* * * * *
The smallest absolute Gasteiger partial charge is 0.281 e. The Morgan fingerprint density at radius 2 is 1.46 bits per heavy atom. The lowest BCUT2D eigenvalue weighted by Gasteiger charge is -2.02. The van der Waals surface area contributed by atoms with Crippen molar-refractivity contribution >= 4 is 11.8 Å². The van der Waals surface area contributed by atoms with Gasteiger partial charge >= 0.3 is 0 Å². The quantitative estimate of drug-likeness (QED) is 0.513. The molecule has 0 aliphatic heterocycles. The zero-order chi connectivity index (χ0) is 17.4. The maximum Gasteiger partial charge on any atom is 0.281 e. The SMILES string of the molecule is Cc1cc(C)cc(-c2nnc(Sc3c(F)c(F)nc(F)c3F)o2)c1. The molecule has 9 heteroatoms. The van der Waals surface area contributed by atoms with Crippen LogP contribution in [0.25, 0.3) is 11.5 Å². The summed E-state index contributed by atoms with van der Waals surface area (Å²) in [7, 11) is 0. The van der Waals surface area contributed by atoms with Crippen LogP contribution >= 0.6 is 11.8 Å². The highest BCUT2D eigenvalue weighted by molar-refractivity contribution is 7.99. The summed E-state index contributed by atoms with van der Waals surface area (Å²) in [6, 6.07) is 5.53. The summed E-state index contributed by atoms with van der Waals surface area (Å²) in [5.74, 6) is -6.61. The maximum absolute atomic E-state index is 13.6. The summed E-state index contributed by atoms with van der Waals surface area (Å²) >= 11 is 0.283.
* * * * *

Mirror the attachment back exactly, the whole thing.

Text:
The smallest absolute Gasteiger partial charge is 0.281 e. The Morgan fingerprint density at radius 2 is 1.46 bits per heavy atom. The lowest BCUT2D eigenvalue weighted by Gasteiger charge is -2.02. The van der Waals surface area contributed by atoms with Crippen molar-refractivity contribution >= 4 is 11.8 Å². The van der Waals surface area contributed by atoms with Gasteiger partial charge >= 0.3 is 0 Å². The quantitative estimate of drug-likeness (QED) is 0.513. The molecule has 0 aliphatic heterocycles. The zero-order chi connectivity index (χ0) is 17.4. The maximum Gasteiger partial charge on any atom is 0.281 e. The SMILES string of the molecule is Cc1cc(C)cc(-c2nnc(Sc3c(F)c(F)nc(F)c3F)o2)c1. The molecule has 9 heteroatoms. The van der Waals surface area contributed by atoms with Crippen LogP contribution in [0.25, 0.3) is 11.5 Å². The summed E-state index contributed by atoms with van der Waals surface area (Å²) in [7, 11) is 0. The van der Waals surface area contributed by atoms with Crippen LogP contribution >= 0.6 is 11.8 Å². The highest BCUT2D eigenvalue weighted by molar-refractivity contribution is 7.99. The summed E-state index contributed by atoms with van der Waals surface area (Å²) in [6, 6.07) is 5.53. The summed E-state index contributed by atoms with van der Waals surface area (Å²) in [5.74, 6) is -6.61. The maximum absolute atomic E-state index is 13.6. The summed E-state index contributed by atoms with van der Waals surface area (Å²) >= 11 is 0.283.